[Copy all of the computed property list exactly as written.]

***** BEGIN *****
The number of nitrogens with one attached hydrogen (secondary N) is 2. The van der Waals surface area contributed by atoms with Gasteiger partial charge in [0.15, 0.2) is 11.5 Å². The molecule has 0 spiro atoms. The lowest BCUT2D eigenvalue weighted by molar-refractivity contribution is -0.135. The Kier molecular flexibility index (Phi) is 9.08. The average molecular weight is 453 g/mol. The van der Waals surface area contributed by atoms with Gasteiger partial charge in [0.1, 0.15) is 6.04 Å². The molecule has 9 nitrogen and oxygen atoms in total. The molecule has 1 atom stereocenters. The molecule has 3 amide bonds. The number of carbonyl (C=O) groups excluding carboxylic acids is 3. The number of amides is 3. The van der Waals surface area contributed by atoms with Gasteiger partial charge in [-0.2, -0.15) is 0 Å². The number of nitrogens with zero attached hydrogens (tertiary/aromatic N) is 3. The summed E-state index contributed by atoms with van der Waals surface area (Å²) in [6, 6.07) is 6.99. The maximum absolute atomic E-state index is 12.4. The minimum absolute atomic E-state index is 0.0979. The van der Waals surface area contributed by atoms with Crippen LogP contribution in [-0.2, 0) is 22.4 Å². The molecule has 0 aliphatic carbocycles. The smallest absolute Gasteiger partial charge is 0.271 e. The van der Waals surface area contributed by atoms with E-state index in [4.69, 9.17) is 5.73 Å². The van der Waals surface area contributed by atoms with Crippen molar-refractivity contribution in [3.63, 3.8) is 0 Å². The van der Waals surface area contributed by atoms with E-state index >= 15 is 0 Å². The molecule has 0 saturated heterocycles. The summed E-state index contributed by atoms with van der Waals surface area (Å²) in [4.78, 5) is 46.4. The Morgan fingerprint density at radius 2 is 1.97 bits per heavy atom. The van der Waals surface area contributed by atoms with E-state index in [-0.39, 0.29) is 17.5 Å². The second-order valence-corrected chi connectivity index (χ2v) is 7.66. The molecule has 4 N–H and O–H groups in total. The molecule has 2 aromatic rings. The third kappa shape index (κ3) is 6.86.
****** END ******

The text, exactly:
The number of nitrogens with one attached hydrogen (secondary N) is 2. The van der Waals surface area contributed by atoms with Gasteiger partial charge in [0.15, 0.2) is 11.5 Å². The molecule has 0 spiro atoms. The lowest BCUT2D eigenvalue weighted by molar-refractivity contribution is -0.135. The Kier molecular flexibility index (Phi) is 9.08. The average molecular weight is 453 g/mol. The van der Waals surface area contributed by atoms with Gasteiger partial charge in [0.1, 0.15) is 6.04 Å². The molecule has 9 nitrogen and oxygen atoms in total. The molecule has 1 atom stereocenters. The molecule has 3 amide bonds. The number of carbonyl (C=O) groups excluding carboxylic acids is 3. The number of amides is 3. The van der Waals surface area contributed by atoms with Gasteiger partial charge in [-0.2, -0.15) is 0 Å². The number of nitrogens with zero attached hydrogens (tertiary/aromatic N) is 3. The summed E-state index contributed by atoms with van der Waals surface area (Å²) in [6, 6.07) is 6.99. The maximum absolute atomic E-state index is 12.4. The minimum absolute atomic E-state index is 0.0979. The van der Waals surface area contributed by atoms with Crippen LogP contribution in [-0.2, 0) is 22.4 Å². The molecule has 0 aliphatic carbocycles. The smallest absolute Gasteiger partial charge is 0.271 e. The van der Waals surface area contributed by atoms with E-state index in [4.69, 9.17) is 5.73 Å². The van der Waals surface area contributed by atoms with Crippen molar-refractivity contribution in [3.63, 3.8) is 0 Å². The van der Waals surface area contributed by atoms with E-state index >= 15 is 0 Å². The molecule has 0 saturated heterocycles. The summed E-state index contributed by atoms with van der Waals surface area (Å²) in [4.78, 5) is 46.4. The Morgan fingerprint density at radius 2 is 1.97 bits per heavy atom. The van der Waals surface area contributed by atoms with E-state index in [-0.39, 0.29) is 17.5 Å². The second-order valence-corrected chi connectivity index (χ2v) is 7.66. The molecule has 4 N–H and O–H groups in total. The molecule has 2 aromatic rings. The third kappa shape index (κ3) is 6.86.